‘War Machine’ – Movie Review

This article originally appeared on Lit To Lens on July. 12, 2017.

Left to their own devices, all men want to do is play with their dicks and eat chicken.

Or, so writes four-star General Glen McMahon in his memoir, “One Leg at a Time.”

We learn a lot about McMahon in the beginning of War Machine, the Netflix production released in May. Unfortunately, very little do we learn from the actions of McMahon himself. Most of what we gather is spoon-fed to us by Sean Cully, a reporter for Rolling Stone, in voiceover. Things like:

“[McMahon’s] known as a humble man, but in a way that says my humbillity makes me better than you.”

The problem with this mode of exposition is that rather than allowing for the character to develop through his own actions, we’re asked to trust that this man is truly this mad-dog, master of systems organization, leader or leaders who knows how to win wars. His goal in War Machine is to win the war in Afghanistan. But when, over the course of the movie, his actual actions bear none of this promised true grit, the gimmick that is Gen. Glen McMahon reveals itself.

He’s a thinly veiled satire of Gen. Stanley McChrystal (indeed, the movie is based on The Operators by Michael Hastings) without the satire. Satire exposes ridiculousness. Yet, the act of exposingridiculousness implies a facade of competency which McMahon and his team does not have.

Of course, McMahon is not the sole object of satire in War Machine, nor is he supposed to be. We climb the ladder here, meeting officials at various levels of government with skin in the Afghan War. And they’re all various levels of incompetent and self-serving. The Special Ambassador to Afghanistan and Pakistan who counsels McMahon on what he can and can’t do in the war is literally named Dick Waddle. (He goes by Richard now). This is the gold.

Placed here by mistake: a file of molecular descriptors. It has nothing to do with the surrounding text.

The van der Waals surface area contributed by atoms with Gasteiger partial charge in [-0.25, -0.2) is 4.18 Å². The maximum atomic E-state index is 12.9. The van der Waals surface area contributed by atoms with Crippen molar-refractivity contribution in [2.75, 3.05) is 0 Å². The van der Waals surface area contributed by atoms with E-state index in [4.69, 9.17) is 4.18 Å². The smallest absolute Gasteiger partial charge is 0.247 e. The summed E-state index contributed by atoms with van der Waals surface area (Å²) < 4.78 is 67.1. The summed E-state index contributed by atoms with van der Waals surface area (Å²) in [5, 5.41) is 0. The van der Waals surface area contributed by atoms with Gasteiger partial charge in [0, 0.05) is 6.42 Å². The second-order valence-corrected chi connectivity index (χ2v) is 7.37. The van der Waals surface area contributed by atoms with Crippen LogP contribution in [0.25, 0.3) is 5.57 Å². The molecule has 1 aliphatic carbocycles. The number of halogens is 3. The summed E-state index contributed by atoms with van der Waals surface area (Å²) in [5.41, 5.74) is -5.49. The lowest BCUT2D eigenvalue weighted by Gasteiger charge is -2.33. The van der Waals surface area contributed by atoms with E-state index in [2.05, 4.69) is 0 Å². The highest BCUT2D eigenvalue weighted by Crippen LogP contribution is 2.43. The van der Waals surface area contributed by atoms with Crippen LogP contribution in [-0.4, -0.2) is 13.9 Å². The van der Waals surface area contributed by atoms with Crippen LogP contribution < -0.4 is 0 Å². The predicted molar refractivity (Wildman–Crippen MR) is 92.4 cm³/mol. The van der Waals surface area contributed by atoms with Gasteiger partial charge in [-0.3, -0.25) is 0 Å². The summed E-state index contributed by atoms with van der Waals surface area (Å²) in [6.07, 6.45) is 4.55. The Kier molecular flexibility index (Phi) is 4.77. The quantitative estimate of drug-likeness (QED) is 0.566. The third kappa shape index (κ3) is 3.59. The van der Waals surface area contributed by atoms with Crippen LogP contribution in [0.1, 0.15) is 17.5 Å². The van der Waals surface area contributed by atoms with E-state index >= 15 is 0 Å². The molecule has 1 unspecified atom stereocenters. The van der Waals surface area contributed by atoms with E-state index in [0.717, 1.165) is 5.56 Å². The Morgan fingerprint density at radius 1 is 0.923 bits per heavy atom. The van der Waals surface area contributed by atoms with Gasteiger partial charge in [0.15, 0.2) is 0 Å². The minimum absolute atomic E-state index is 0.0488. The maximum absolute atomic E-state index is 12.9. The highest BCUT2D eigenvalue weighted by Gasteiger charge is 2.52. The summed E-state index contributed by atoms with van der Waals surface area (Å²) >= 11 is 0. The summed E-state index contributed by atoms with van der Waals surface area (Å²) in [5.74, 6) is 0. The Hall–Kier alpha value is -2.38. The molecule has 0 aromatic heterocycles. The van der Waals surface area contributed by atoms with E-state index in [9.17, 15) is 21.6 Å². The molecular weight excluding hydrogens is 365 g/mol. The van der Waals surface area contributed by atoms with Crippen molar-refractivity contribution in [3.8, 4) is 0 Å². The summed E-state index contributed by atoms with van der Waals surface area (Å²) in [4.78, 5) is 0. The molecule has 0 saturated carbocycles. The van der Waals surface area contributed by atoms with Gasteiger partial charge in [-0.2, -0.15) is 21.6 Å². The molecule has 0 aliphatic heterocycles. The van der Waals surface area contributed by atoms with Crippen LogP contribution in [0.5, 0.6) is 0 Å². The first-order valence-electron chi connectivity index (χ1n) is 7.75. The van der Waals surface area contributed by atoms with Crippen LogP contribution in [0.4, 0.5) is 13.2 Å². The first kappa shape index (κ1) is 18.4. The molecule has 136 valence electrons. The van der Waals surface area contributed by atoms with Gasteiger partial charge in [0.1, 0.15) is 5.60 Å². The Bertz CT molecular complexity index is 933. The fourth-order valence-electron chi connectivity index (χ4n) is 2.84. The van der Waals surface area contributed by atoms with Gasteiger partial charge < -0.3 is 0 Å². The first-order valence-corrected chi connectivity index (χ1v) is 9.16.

As a critique of the machinations of war (ho, War Machine!) the film excels. We’re taught that this war isn’t really a war. Rather, it’s a insurgency. Our troops in Afghanistan are fighting against civilians in civilian clothes, not armies in fatigues. It makes it harder to know who the hostiles are, and essentially impossible to ‘win.’

McMahon decides early on that the way to succeed is not by killing. He feels so strongly about this, in fact, that he awards “Courageous Restraint” medals to soldiers who don’t fire their weapons. Instead, his best course of action is to provide Afghanistan with what his country already has: personal and economic freedom. Only, he can’t do that either.

There’s a great scene where McMahon visits a poppy field on his initial tour of the country (ostensibly used for heroin production) and asks why don’t they grow something else? Something like cotton, which would grow well in this part of the world. The reason: the US won’t allow for the production of crops which would compete with the US on the international market. So, heroin it is.

Eventually, however, the film turns into a confusing mash of bureaucratic wheel-spinning, on-the-ground action, and journalistic truth-spitting. Taken together, these various pieces don’t quite fit together. Watching young marines raid an Afghan village (and killing civilians in the process) undercuts any good will the film had built to that point. It’s one thing to satirize the act of war in the abstract – like Dr. Strangelove – but quite another when we’re asked to watch marines clear a village on the orders of a self-aggrandizing, cock-sucking four-star General.

Ultimately, the Rolling Stone reporter who has been following McMahon and his team for months writes his expose. There’s drinking on the job and bad mouthing the President, sure, and it ends McMahon’s tenure in Afghanistan. But the lessons learned from its publication aren’t what it was meant to unearth. Rather than asking ‘Why are we making enemies?’ or ‘Does counterinsurgency work?’, the war machine keeps on rolling. The solution? New leadership, from General Bob White (a snarl-mouthed Russell Crowe playing a David Petraeus-type).

Because he’ll fix things.

Year: 2017
David Michôd
Writer: David Michôd

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